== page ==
OUR ISLANDS AND THEIR PEOPLE.
chat, the picket pin is pushed into the ground, and Mr. Chicken is quite at home.
The pigs are thin, but General Wheeler says they show marked traces of the Berkshire-Kentucky species. They are the common scavengers of the cities, and their meat is not eaten by the Americans, although the natives regard roast pig as a great dainty. We
hit the dog where he presented the largest targeta namely, on the body. It took about ten minutes to kill the animal in this manner, and all the while the poor creature must have been suffering intensely, judging by the noise he made.a
It is purely a lack of judgment or common sense that causes these people to do such things. A single blow on the head would
BRIDGE ACROSS THE PASIG RIVER AT MANILA.
The river passes through the city and is bridged at numerous points by substantial and, in many instances, architecturally superb structures.
presume that the pigs of the Philippines are really no worse than those of our own country, for the hog is a scavenger everywhere if permitted to have his own way.
Referring again to the cruelty of the natives to animals, a soldier gives this description of the execution of a supposed mad dog that he witnessed in the streets of Manila:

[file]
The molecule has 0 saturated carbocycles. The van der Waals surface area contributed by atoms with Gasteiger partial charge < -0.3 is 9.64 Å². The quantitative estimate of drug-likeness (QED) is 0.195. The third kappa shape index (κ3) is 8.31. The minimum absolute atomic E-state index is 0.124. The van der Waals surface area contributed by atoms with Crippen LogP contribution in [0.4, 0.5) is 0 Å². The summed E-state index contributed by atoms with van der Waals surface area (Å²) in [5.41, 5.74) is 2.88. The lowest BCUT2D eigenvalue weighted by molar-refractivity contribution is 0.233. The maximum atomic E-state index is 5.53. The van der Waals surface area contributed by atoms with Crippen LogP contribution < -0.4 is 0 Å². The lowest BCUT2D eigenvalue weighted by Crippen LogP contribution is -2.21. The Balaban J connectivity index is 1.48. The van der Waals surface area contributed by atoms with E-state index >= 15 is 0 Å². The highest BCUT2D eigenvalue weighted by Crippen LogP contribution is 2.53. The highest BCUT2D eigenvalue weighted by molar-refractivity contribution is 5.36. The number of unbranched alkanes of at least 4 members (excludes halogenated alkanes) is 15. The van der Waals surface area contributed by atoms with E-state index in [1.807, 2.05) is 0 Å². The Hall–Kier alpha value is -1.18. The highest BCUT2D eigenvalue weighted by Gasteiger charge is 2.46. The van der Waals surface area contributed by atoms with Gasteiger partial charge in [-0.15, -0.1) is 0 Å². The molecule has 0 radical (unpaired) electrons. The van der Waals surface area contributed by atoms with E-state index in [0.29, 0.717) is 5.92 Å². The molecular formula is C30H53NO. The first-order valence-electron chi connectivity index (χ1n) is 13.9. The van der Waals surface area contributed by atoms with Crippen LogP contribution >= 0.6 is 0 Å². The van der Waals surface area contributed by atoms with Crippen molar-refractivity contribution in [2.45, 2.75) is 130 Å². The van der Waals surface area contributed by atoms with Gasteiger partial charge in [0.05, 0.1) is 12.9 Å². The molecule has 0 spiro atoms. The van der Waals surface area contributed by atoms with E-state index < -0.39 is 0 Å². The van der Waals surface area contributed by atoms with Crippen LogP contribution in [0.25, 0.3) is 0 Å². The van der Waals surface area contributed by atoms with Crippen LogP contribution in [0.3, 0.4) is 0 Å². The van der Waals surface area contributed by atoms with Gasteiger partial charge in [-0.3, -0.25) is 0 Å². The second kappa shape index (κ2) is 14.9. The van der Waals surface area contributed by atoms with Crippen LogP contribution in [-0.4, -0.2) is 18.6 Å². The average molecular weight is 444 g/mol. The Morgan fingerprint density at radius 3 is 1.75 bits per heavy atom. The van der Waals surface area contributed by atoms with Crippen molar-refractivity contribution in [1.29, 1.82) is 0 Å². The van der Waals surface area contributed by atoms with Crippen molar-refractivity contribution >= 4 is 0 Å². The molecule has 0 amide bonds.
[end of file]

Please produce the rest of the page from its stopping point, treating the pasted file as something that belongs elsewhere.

a a The other morning we were awakened by the howls of a dog, and, looking out of the window, saw the natives in the act of killing a canine, which, they said, was going mad. Instead of hitting him in the head, as any American would have done, they hit him on the legs firsta breaking thema and then proceeded to
have killed the dog without pain, but that expedient never occurred to the blundering natives.
The Filipino dog, like his compatriot the world over, is faithful to his master, regardless of the treatment that may be meted out to him. Dogs were frequently employed as sentinels, to protect the sleeping armies at night, and the following incident, related by one of our volunteers, affords a good idea of their faithfulness and efficiency:
a Lieutenant Foster and I went out on a little skirmish yesterday. We got into an old ditch that runs between our lines and the insurgents, and followed it about two miles. Part of the time
EFFECTS OF AMERICAN BULLETS ON A HOUSE-
This house and yard were strongly fortified and entrenched, and occupied by a considerable force of Filipinos. After the battle which took place, the house
presented the appearance shown in the photograph.